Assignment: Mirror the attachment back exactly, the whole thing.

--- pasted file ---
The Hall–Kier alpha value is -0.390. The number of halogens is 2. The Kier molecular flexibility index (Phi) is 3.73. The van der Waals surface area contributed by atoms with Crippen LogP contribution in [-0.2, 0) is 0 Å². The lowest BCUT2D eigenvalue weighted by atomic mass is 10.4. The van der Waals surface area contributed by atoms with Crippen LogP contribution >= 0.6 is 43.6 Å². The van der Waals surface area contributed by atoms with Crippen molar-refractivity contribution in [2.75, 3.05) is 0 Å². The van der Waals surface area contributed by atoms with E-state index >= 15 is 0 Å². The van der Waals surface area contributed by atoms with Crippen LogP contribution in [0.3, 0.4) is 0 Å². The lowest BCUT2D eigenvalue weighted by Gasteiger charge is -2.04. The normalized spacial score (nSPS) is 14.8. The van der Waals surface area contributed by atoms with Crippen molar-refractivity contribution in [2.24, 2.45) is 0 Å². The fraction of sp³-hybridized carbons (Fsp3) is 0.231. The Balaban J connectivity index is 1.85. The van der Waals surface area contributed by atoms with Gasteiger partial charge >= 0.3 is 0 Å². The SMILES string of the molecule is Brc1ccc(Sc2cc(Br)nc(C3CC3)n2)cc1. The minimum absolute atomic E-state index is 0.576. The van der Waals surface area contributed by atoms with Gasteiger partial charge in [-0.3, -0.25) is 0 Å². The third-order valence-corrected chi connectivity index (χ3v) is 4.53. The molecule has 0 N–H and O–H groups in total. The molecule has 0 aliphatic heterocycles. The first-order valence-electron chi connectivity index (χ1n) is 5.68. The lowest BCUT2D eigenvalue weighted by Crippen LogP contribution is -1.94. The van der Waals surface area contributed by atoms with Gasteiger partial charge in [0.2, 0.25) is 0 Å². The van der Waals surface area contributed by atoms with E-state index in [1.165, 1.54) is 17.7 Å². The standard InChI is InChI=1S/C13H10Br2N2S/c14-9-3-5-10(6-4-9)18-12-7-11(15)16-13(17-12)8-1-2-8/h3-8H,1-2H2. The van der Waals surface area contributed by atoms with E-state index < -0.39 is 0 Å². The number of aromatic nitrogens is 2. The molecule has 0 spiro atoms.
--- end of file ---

The Hall–Kier alpha value is -0.390. The number of halogens is 2. The Kier molecular flexibility index (Phi) is 3.73. The van der Waals surface area contributed by atoms with Crippen LogP contribution in [-0.2, 0) is 0 Å². The lowest BCUT2D eigenvalue weighted by atomic mass is 10.4. The van der Waals surface area contributed by atoms with Crippen LogP contribution >= 0.6 is 43.6 Å². The van der Waals surface area contributed by atoms with Crippen molar-refractivity contribution in [2.75, 3.05) is 0 Å². The van der Waals surface area contributed by atoms with E-state index >= 15 is 0 Å². The van der Waals surface area contributed by atoms with Crippen LogP contribution in [0.3, 0.4) is 0 Å². The lowest BCUT2D eigenvalue weighted by Gasteiger charge is -2.04. The normalized spacial score (nSPS) is 14.8. The van der Waals surface area contributed by atoms with Crippen molar-refractivity contribution in [2.24, 2.45) is 0 Å². The fraction of sp³-hybridized carbons (Fsp3) is 0.231. The Balaban J connectivity index is 1.85. The van der Waals surface area contributed by atoms with Gasteiger partial charge >= 0.3 is 0 Å². The SMILES string of the molecule is Brc1ccc(Sc2cc(Br)nc(C3CC3)n2)cc1. The minimum absolute atomic E-state index is 0.576. The van der Waals surface area contributed by atoms with Gasteiger partial charge in [-0.3, -0.25) is 0 Å². The third-order valence-corrected chi connectivity index (χ3v) is 4.53. The molecule has 0 N–H and O–H groups in total. The molecule has 0 aliphatic heterocycles. The first-order valence-electron chi connectivity index (χ1n) is 5.68. The lowest BCUT2D eigenvalue weighted by Crippen LogP contribution is -1.94. The van der Waals surface area contributed by atoms with Gasteiger partial charge in [0.2, 0.25) is 0 Å². The van der Waals surface area contributed by atoms with E-state index in [1.165, 1.54) is 17.7 Å². The standard InChI is InChI=1S/C13H10Br2N2S/c14-9-3-5-10(6-4-9)18-12-7-11(15)16-13(17-12)8-1-2-8/h3-8H,1-2H2. The van der Waals surface area contributed by atoms with E-state index < -0.39 is 0 Å². The number of aromatic nitrogens is 2. The molecule has 0 spiro atoms.